An Roinn Oideachais agus Eolaíochta


Department of Education and Science


Subject Inspection of French



Tullow Community School

Tullow, County Carlow

Roll number: 91356F


Date of inspection: 20 April 2007

Date of issue of report: 6 December 2007




Subject inspection report

Subject provision and whole school support

Planning and preparation

Teaching and learning


Summary of main findings and recommendations

School Response to the Report




Report on the Quality of Learning and Teaching in French


Subject inspection report

This report has been written following a subject inspection in Tullow Community School. It presents the findings of an evaluation of the quality of teaching and learning in French and makes recommendations for the further development of the teaching of this subject in the school. The evaluation was conducted over two days during which the inspector visited classrooms and observed teaching and learning. The inspector interacted with students and teachers, examined students’ work, and had discussions with the teachers. The inspector reviewed school planning documentation and teachers’ written preparation. Following the evaluation visit, the inspector provided oral feedback on the outcomes of the evaluation to the deputy principal and the subject teachers. The board of management of the school was given an opportunity to comment in writing on the findings and recommendations of the report, and the response of the board will be found in the appendix of this report.



Subject provision and whole school support

Tullow Community School is a co-educational school with 632 students.  Students make their subject choices prior to entry into first year and the study of a modern European language is among the subject options.  The school offers a choice between French and German and students also have the option of choosing two languages.  Spanish is offered in Transition Year (TY) and to Junior Certificate School Programme (JCSP) students.  Senior management is to be commended for facilitating the study of more than one modern European language.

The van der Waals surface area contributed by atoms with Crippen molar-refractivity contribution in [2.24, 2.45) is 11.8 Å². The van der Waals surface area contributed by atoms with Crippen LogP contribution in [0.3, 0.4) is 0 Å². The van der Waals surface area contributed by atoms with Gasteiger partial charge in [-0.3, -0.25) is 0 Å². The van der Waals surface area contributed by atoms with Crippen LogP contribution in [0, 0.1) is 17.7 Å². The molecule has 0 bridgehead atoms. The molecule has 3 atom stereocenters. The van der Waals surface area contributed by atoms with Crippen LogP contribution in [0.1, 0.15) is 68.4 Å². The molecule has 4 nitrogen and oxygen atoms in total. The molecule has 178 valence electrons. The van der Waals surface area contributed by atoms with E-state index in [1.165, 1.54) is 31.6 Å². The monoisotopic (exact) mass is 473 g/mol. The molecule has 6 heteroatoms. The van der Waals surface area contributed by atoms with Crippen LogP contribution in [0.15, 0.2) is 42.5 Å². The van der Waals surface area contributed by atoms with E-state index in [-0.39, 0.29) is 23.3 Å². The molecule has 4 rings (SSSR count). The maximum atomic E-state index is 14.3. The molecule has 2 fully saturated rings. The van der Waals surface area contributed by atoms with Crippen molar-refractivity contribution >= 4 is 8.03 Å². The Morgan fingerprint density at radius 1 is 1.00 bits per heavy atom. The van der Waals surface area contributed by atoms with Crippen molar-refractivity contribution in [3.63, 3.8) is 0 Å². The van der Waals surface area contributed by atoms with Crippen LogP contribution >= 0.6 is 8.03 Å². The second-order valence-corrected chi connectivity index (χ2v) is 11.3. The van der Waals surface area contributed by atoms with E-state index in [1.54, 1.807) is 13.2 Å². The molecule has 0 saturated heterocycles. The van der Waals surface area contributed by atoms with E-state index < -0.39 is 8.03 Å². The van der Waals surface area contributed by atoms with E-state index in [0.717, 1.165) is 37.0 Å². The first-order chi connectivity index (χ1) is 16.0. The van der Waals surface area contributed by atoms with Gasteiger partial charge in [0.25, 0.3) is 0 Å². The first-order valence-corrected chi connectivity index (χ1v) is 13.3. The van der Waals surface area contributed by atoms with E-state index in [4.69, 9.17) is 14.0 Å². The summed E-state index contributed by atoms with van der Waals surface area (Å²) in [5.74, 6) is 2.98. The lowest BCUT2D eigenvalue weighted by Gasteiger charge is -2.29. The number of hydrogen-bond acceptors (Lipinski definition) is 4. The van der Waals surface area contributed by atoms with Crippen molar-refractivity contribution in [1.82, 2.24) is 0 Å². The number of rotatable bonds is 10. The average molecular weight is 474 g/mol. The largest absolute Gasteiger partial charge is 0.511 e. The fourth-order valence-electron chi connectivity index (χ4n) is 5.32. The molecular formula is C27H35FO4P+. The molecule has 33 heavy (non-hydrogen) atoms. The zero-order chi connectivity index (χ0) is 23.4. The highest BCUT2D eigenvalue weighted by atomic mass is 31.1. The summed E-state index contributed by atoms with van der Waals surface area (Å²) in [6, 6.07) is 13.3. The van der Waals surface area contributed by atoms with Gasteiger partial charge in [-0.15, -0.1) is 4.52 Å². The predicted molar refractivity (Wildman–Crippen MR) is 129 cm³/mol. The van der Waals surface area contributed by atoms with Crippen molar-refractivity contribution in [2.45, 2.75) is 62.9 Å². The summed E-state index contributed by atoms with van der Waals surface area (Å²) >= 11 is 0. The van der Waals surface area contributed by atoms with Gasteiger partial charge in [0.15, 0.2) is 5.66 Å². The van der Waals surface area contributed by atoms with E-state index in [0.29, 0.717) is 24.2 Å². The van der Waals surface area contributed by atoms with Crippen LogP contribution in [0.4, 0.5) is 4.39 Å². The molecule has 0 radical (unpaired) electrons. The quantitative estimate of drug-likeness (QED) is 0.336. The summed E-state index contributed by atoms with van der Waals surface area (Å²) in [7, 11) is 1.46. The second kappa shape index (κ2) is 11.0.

It was noted that an increasing number of students are choosing not to study a modern European language.  It was reported, however, that students who do not choose a modern language are made aware of the future implications of their decision.  For example, they are not allowed into the Leaving Certificate Vocational Programme (LCVP).  Parents are also informed to this effect.  It is recommended that a modern European language be offered ab initio at senior cycle to the current student cohort in order to facilitate access to LCVP.  It is further recommended that the school management explore ways to actively encourage all students to study a modern European language.


French is not offered in Transition Year.  This is of concern as it breaks with the continuity which is important for successful language learning.  It is recommended that this be reviewed and provision be made for students of French to continue their study of the language while in Transition Year. 


Effective language learning requires contact with the target language at regular intervals throughout the week.  The blocking of French against practical subjects means that French is timetabled for double periods in many instances.  This means that some students only have French twice weekly and in some instances these lessons are on consecutive days.  This does not facilitate regular contact with the language.  It is recommended that the timetabling of French be reviewed and ways be explored whereby French can be timetabled in single periods at regular intervals throughout the week.